The Taiwanese steamed pork buns are great as well, and fun fact, it is the dish that inspired NYC Chef David Chang’s Momofuku empire. Steamed buns are filled with pork belly, peanuts and some sugar. A fatty, sticky, sweet dish. The noodles are Leong’s Legend aren’t bad either, especially the spicy beef noodles. Just remember that the door is never open at Leong’s. You do have to knock to come in for a meal. I don’t know why.
My choice for Dim Sum. The Dim Sum lunch menu at Dumplings Legend is fantastic and has a lot of options and almost nothing over £10. I am a huge dumpling addict, so I hit the dumpling section pretty hard. The prawn and chive dumplings are impressive and chock full of veggies with a lot of texture. Dumplings Legend also has some fantastic xiao long bao, which are a little smaller and easier to eat than Leong’s. The pork and black truffle variety are delicious.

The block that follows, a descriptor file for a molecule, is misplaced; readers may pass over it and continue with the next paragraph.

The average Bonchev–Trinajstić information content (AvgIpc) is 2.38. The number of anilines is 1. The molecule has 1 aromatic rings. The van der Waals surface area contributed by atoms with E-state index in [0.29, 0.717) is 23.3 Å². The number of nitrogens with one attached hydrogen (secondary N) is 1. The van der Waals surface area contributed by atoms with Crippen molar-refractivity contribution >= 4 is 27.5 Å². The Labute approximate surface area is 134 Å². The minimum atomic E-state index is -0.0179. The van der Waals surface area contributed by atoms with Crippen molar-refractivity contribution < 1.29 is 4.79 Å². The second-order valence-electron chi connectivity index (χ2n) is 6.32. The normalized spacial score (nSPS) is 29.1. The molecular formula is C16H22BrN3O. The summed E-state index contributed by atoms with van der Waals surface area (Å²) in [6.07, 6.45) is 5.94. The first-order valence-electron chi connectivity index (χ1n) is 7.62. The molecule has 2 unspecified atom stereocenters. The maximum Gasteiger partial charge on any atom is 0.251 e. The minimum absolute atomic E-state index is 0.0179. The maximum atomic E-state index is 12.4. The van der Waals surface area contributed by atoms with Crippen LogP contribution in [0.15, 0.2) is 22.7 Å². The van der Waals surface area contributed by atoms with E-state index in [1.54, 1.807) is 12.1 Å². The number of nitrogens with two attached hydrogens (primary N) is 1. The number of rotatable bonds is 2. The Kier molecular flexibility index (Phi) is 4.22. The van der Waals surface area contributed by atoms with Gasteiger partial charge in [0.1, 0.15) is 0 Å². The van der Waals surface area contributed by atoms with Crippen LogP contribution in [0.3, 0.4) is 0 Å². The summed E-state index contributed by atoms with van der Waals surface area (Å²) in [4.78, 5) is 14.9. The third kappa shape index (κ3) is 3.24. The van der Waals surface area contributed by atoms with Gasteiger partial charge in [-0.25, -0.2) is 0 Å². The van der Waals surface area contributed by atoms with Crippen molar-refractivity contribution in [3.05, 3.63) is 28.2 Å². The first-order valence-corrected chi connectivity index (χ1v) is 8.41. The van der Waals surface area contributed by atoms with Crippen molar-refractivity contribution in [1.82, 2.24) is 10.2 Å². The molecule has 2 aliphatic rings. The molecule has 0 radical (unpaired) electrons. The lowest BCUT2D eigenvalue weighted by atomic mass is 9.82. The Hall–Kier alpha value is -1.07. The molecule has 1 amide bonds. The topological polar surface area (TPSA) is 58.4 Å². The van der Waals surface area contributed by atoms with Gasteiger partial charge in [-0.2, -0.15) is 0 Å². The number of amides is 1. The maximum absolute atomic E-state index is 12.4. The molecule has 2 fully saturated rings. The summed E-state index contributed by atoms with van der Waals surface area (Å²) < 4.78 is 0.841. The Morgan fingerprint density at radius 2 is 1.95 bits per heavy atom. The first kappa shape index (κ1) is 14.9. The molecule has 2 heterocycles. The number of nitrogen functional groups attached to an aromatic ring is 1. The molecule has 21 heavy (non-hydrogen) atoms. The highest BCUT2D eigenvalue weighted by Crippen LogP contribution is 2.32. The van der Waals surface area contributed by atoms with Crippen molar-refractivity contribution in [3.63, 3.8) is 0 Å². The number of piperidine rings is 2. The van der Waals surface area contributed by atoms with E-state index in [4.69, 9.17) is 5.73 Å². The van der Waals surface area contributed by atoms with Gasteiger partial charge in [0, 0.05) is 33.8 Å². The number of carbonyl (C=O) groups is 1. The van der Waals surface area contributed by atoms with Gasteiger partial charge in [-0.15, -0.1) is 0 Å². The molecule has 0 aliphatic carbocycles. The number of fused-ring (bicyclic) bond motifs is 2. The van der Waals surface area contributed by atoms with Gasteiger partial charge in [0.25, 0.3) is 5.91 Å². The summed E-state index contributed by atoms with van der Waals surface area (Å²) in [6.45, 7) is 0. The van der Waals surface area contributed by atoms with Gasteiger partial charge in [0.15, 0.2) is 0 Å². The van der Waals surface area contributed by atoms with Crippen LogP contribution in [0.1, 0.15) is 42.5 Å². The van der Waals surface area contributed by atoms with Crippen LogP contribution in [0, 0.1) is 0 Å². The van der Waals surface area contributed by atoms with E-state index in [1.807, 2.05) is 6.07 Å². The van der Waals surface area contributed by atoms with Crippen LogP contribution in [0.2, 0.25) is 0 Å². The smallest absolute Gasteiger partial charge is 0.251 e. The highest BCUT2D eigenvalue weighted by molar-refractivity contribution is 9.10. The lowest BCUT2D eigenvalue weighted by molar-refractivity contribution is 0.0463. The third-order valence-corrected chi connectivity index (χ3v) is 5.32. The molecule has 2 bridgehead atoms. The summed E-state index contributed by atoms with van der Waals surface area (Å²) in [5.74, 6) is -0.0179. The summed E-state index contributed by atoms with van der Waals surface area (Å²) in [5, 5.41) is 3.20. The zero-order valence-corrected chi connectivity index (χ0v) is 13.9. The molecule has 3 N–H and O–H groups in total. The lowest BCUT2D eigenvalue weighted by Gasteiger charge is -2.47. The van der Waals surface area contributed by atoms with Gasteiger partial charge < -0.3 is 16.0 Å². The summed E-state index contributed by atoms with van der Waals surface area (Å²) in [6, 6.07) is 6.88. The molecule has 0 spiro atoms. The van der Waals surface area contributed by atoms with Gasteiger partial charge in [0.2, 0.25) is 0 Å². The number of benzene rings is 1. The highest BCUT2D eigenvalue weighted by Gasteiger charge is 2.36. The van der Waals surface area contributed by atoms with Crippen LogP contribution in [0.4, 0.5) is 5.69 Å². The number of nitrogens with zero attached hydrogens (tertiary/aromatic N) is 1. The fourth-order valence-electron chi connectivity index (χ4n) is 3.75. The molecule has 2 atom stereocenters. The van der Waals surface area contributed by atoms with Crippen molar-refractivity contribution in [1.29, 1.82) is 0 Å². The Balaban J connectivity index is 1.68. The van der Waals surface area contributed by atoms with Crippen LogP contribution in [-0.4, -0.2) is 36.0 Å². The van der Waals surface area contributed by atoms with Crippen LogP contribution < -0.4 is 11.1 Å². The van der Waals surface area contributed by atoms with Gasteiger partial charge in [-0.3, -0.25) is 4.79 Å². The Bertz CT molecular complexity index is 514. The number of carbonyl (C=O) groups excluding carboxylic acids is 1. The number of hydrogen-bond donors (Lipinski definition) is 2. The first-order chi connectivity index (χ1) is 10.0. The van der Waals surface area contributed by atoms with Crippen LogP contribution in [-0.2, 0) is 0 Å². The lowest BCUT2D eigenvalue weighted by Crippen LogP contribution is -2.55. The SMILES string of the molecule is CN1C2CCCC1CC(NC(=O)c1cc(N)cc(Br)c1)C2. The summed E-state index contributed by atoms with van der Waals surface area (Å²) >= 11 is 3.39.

The cheung-fun with crispy rolls and spring onion are gelatinous rice rolls, but the in this case, wrapped around crispy fried spring onion pancake batter, so it has crunchiness to mix with the soft noodle rolls. The Sichuan-style noodles with minced pork, known more commonly as dan-dan noodles, is a large order of noodles with a spicy, chili spiked broth that brings some of the numbing spice from the sichuan peppercorn. Great to share.
Baozi Streetfood, 27 Newport Court
This is a super tiny takeaway that makes just a few things but does them well. It would be easy to miss, because the signage on the building is only in Mandarin. You have to keep a look out for the sidewalk sign. There is a restaurant next door called Baozi Inn, but I just stick with the stall for the best stuff.
They dish out some quality, spicy skewers of meat, seafood and veggies for super cheap. The veggie skewers are surprisingly delicious and the prawn balls are quite tasty. Most skewers are cooked in a Sichuan broth, meaning there is some numbing heat from the Sichuan peppercorns. This being Chinatown of course, there are also more adventurous options, like pork liver and pig intestines. Yum, warm pig intestines.